8
$\begingroup$

If $A$ and $B$ are languages, let $A\bowtie B$ denote the set of strings made by concatenating any word from $A$ and any word from $B$ of equal length.

$$A\bowtie B \equiv \{ ab : a\in A,\;b\in B, |a|=|b|\}.$$

You can prove using regular grammars that if $A$ and $B$ are regular, then $A\bowtie B$ is context free. I am wondering about the converse. Specifically, this conjecture:

Conjecture: If $A\bowtie B$ is context-free, and the strings in $A$ and $B$ have the same lengths $\{|a| : a\in A\}=\{|b| : b\in B\}$, then $A$ and $B$ are regular.

The intuition behind the conjecture is that the pushdown stack can be used to ensure that $A$ and $B$ are the same length, or to generate complex internal structure within $A$ and $B$ (such as palindromes or matching character counts) but not both simultaneously.

I haven't been able to prove this, even for the simple case where $B$ is the language of all strings. Unfortunately, I've also not been able to find a counterexample.

So far I have tried:

  1. Using Parikh's theorem, Odgen's lemma, and the pumping lemma for CFLs.
  2. Using generating functions—regular languages have rational gfs and unambiguous cfls have algebraic gfs, but not conversely.
  3. Using the Chomsky-Schutzenberger theorem and trying to catalogue parentheses based on whether their image is always in the left/right half of the derived string.
  4. Showing that the conjecture holds when the alphabets are distinct. This turns out to be easy to prove (using Chomsky normal form). But I don't have any indication that if $A\bowtie B$ is context free then it is also the homomorphic image of a context free language $A^\prime \bowtie B^\prime$, where $A$ and $B$ have distinct alphabets.

Any advice is appreciated.

$\endgroup$
5
  • 2
    $\begingroup$ The special case when $B$ is the language of all strings was raised before $\endgroup$
    – John L.
    May 6 at 3:18
  • $\begingroup$ "I am wondering about the converse". Your conjecture is not the exact converse. I would like to suggest that you remove the condition "the strings in $A$ and $B$ have the same lengths $\{|a| : a\in A\}=\{|b| : b\in B\}$" in your conjecture, since that seems an unnecessary condition. Wait, it is necessary... $\endgroup$
    – John L.
    May 6 at 3:41
  • $\begingroup$ @JohnL.: I'm surprised that you've added the open-problem tag. The tag description says it's for "Problems without an answer after substantial efforts by many users. This tag indicates the problem is of graduate research level and beyond"; but you successfully answered the question within two hours of when it was posted, and judging from the lack of comments and other answers, no one else put any effort into this (aside from the OP, of course). $\endgroup$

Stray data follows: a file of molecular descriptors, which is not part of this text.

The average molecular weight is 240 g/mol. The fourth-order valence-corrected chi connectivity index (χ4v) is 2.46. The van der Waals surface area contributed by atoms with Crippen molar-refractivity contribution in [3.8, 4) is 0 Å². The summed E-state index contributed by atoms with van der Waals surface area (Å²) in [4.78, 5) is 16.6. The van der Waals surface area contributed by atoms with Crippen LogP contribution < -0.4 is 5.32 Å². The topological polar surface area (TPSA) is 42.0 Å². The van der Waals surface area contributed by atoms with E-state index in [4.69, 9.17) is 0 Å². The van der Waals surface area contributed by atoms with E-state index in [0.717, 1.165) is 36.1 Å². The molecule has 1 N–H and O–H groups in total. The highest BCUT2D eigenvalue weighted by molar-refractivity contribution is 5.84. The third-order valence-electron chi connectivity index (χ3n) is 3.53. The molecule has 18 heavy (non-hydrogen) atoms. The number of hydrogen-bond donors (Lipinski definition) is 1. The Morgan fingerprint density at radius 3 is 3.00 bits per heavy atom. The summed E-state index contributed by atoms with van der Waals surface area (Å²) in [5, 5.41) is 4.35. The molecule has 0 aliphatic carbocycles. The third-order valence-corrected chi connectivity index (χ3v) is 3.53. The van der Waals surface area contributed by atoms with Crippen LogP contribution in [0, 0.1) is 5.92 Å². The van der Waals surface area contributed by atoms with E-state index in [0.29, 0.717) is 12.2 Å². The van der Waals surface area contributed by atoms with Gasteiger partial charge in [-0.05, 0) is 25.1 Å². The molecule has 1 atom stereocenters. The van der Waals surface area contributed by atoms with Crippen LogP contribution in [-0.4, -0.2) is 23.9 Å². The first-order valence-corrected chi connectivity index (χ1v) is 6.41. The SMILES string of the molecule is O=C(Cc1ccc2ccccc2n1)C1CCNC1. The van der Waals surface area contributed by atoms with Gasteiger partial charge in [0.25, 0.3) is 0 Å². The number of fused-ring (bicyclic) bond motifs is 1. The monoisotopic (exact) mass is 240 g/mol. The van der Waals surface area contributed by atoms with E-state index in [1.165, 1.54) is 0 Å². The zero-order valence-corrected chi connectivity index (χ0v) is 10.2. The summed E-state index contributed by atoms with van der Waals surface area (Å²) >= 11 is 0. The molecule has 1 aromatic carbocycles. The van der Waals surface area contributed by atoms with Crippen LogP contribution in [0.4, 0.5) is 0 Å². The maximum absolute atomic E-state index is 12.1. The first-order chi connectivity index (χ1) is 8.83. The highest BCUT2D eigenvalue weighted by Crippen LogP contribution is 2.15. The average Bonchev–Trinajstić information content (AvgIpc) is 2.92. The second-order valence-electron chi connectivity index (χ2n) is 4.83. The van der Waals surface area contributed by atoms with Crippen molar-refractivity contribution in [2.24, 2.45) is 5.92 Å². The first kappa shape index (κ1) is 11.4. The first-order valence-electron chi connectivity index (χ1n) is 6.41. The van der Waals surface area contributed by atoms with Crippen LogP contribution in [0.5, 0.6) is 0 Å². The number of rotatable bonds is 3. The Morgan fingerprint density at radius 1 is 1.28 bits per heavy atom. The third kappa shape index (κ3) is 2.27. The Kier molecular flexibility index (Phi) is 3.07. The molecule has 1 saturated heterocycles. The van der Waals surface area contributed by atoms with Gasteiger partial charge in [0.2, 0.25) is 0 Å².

– ruakh
    May 6 at 22:13
  • $\begingroup$ @ruakh Indeed, I judged the question wrong. I thought this conjecture was a natural generalization of another unsolved conjecture. I should have been more careful. I will remove the tag if the asker does not take action for a while. $\endgroup$
    – John L.
    May 6 at 22:45
  • $\begingroup$ @ruakh Although the explicit question has a definite negative answer, the broader question is what additional conditions (besides equal string lengths) could be added to make the conjecture hold. That may be a valid open question. $\endgroup$
    – user326210
    May 7 at 1:12

1 Answer 1

12
$\begingroup$

No, this conjecture is not true.

Consider $A=\{0^n1^n \mid n\geqslant0 \}$ and $B=\{1^{2n}\mid n\geqslant0\}$.

We have $\{|a| : a\in A\}=\{|b| : b\in B\}=\{2n\mid n\geqslant0\}$ and $A\bowtie B = \{ 0^n1^{3n}\mid n\geqslant0\}$.

While $A\bowtie B$ is context-free, $A$ is not regular.

$\endgroup$
4
  • 3
    $\begingroup$ Worth noting here that $B$ is regular, and so this example (and various trivial modifications to it) also shows that even if one of $A$ or $B$ is regular, that doesn't mean the other is too. $\endgroup$
    – Pseudonym
    May 6 at 5:00
  • $\begingroup$ This is very useful! I wonder if there's a way to strengthen the condition to make the conjecture true? What is it about this example that breaks the assumption? $\endgroup$
    – user326210
    May 6 at 5:12
  • $\begingroup$ @user326210 Please come here for a chat. $\endgroup$
    – John L.
    May 6 at 5:16
  • $\begingroup$ @user326210 Interestingly the example has a very specific structure. Both $A$ and $A\bowtie B$ are linear context-free. Also the extra letters to go from strings in $A$ to strings in $A\bowtie B$ are not necessarily added at the right but can be added in between. So we go from $S\to 0S1$ to $S\to 0S111$. Fascinating. $\endgroup$ May 6 at 18:39

Your Answer

By clicking “Post Your Answer”, you agree to our terms of service, privacy policy and cookie policy

Not the answer you're looking for? Browse other questions tagged or ask your own question.